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Florida is a judicial foreclosure state, with one of the longest foreclosure timelines in the country. This means that if you are facing foreclosure in Florida, you have plenty of time to come up with an alternative such as a loan modification or short sale, or even just to save some money while the foreclosure process lingers on. Here is a quick guide to understanding the steps of the Florida foreclosure process:
Florida Foreclosure Process
Federal law generally requires lenders to wait until you're more than 120 days delinquent on payments before officially starting a foreclosure. This gives you 4 months to bring the loan current, or work with your lender to come up with an alternative solution like a loan modification, forbearance or a short sale.
Florida Foreclosure Process Begins
If no resolution has been reached within the 120 days, the foreclosing bank may file a lawsuit (complaint) and serve it to you. You’ll get 20 days to respond by filing a response with the court. If you don’t respond to the lawsuit, the lender can ask the court for a default judgment.
If you don't file an answer, the bank will ask the court for a default judgment. If the court grants the default judgment, this means you automatically lose the case and the bank gets everything it’s asking for, including perhaps a deficiency judgment. The lender can then move forward with selling the home in a foreclosure sale.
If you file an answer, then the lender can't get a default judgment. Instead, it may file a motion for summary judgment. Unless you have some legitimate defense or counterclaim, the lender will likely win the motion for summary judgment and the court will render a final judgment of foreclosure.
If the judge denies the lender’s motion for summary judgment, the case will proceed to trial. If you lose at trial, the court will enter a final judgment of foreclosure against you. The lender can then move forward with selling the home in a foreclosure sale.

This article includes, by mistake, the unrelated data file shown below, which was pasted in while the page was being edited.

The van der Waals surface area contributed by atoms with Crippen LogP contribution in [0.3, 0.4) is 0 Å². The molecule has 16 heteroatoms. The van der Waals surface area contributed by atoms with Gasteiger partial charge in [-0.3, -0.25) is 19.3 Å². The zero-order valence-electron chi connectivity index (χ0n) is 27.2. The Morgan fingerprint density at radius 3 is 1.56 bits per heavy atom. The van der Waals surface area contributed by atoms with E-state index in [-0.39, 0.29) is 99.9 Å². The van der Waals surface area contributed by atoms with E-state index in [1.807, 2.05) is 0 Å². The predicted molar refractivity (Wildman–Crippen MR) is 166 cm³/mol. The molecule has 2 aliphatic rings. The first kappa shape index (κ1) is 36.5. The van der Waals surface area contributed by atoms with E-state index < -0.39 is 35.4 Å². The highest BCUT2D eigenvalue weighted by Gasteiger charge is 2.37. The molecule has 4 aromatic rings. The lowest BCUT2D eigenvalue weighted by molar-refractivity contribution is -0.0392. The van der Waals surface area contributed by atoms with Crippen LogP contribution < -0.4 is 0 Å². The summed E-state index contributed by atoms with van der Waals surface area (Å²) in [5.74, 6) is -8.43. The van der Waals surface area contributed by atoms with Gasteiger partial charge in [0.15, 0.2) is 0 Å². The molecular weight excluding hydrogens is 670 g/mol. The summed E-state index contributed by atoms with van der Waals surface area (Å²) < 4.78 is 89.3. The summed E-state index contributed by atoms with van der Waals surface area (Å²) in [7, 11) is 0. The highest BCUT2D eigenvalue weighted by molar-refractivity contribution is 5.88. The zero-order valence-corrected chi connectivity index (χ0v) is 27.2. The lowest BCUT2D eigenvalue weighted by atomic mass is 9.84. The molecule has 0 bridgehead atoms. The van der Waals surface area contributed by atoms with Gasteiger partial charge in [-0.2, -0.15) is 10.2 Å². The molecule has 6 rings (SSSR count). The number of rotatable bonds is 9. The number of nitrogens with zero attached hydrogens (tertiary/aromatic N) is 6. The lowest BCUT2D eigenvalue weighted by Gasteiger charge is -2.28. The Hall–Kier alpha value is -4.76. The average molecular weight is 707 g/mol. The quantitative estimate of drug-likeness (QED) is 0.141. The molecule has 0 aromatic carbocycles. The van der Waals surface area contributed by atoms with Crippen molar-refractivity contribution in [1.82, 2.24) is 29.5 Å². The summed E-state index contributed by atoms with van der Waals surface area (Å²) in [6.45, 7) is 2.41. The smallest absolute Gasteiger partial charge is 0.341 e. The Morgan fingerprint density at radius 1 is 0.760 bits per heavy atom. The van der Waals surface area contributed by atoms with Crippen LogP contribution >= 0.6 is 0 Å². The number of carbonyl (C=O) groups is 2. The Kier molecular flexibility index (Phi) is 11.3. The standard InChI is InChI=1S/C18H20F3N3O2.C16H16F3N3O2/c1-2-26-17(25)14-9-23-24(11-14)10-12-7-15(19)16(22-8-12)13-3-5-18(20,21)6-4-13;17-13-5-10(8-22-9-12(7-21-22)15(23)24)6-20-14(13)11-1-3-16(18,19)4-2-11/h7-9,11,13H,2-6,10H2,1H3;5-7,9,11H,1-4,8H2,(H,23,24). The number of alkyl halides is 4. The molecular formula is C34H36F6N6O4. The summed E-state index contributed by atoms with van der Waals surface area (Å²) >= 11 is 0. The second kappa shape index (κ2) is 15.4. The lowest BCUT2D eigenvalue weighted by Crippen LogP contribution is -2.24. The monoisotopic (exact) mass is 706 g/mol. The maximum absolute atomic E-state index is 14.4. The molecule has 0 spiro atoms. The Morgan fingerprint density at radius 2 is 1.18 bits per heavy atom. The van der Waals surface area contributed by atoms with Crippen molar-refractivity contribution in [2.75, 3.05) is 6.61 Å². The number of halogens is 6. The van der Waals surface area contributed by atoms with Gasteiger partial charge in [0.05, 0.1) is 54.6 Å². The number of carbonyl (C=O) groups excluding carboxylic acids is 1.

Florida Foreclosure Mediation
You may also request the mediation for your case. Mediation programs bring the borrower and foreclosing bank to the table with the goal of working out a way to resolve the matter. While a particular outcome isn’t guaranteed if you decide to participate in mediation, you might be able to get a foreclosure avoidance option, like a modification or a short sale, or at least buy yourself some more time.
Setting a Foreclosure Sale Date
Once a lender gets a judgment of foreclosure, the court schedules a sale of the property not less than 20 days, but no more than 35 days, after the judgment (unless the plaintiff or plaintiff’s attorney consents to additional time). At the foreclosure sale, the property will be sold to the highest bidder, which is often the foreclosing lender. If the lender is the highest bidder, the property becomes REO (lender owned, foreclosed home).
In Florida, a lender may obtain a deficiency judgment as part of the foreclosure action or in a separate action within one year, starting on the day after the court clerk issues a certificate of title to the buyer who purchased the home at the foreclosure sale. The court has flexibility regarding the amount of the deficiency, which can't exceed the difference between the judgment amount and the fair market value in the case of an owner-occupied residential property.
FACING FLORIDA FORECLOSURE?
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